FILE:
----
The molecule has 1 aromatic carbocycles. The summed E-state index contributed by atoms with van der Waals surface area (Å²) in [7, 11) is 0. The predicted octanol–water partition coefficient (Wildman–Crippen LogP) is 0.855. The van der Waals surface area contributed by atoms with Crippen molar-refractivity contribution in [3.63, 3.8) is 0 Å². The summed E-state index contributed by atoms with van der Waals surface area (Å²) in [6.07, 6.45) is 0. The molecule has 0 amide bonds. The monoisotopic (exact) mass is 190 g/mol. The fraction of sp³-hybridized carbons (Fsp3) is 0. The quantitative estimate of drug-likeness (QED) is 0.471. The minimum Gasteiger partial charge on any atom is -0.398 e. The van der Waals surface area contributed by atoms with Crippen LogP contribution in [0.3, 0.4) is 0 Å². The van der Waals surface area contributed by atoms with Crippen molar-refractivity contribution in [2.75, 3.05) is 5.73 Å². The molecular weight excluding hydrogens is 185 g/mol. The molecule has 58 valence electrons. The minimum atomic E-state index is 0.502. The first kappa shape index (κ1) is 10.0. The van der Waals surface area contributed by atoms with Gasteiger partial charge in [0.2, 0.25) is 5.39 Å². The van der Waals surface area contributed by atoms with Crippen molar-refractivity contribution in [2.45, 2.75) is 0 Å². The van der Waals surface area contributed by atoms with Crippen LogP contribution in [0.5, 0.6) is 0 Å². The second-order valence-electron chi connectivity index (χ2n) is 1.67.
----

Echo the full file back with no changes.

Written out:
The molecule has 1 aromatic carbocycles. The summed E-state index contributed by atoms with van der Waals surface area (Å²) in [7, 11) is 0. The predicted octanol–water partition coefficient (Wildman–Crippen LogP) is 0.855. The van der Waals surface area contributed by atoms with Crippen molar-refractivity contribution in [3.63, 3.8) is 0 Å². The summed E-state index contributed by atoms with van der Waals surface area (Å²) in [6.07, 6.45) is 0. The molecule has 0 amide bonds. The monoisotopic (exact) mass is 190 g/mol. The fraction of sp³-hybridized carbons (Fsp3) is 0. The quantitative estimate of drug-likeness (QED) is 0.471. The minimum Gasteiger partial charge on any atom is -0.398 e. The van der Waals surface area contributed by atoms with Crippen LogP contribution in [0.3, 0.4) is 0 Å². The van der Waals surface area contributed by atoms with Crippen molar-refractivity contribution in [2.75, 3.05) is 5.73 Å². The molecular weight excluding hydrogens is 185 g/mol. The molecule has 58 valence electrons. The minimum atomic E-state index is 0.502. The first kappa shape index (κ1) is 10.0. The van der Waals surface area contributed by atoms with Gasteiger partial charge in [0.2, 0.25) is 5.39 Å². The van der Waals surface area contributed by atoms with Crippen molar-refractivity contribution in [2.45, 2.75) is 0 Å². The van der Waals surface area contributed by atoms with Crippen LogP contribution in [0.5, 0.6) is 0 Å². The second-order valence-electron chi connectivity index (χ2n) is 1.67.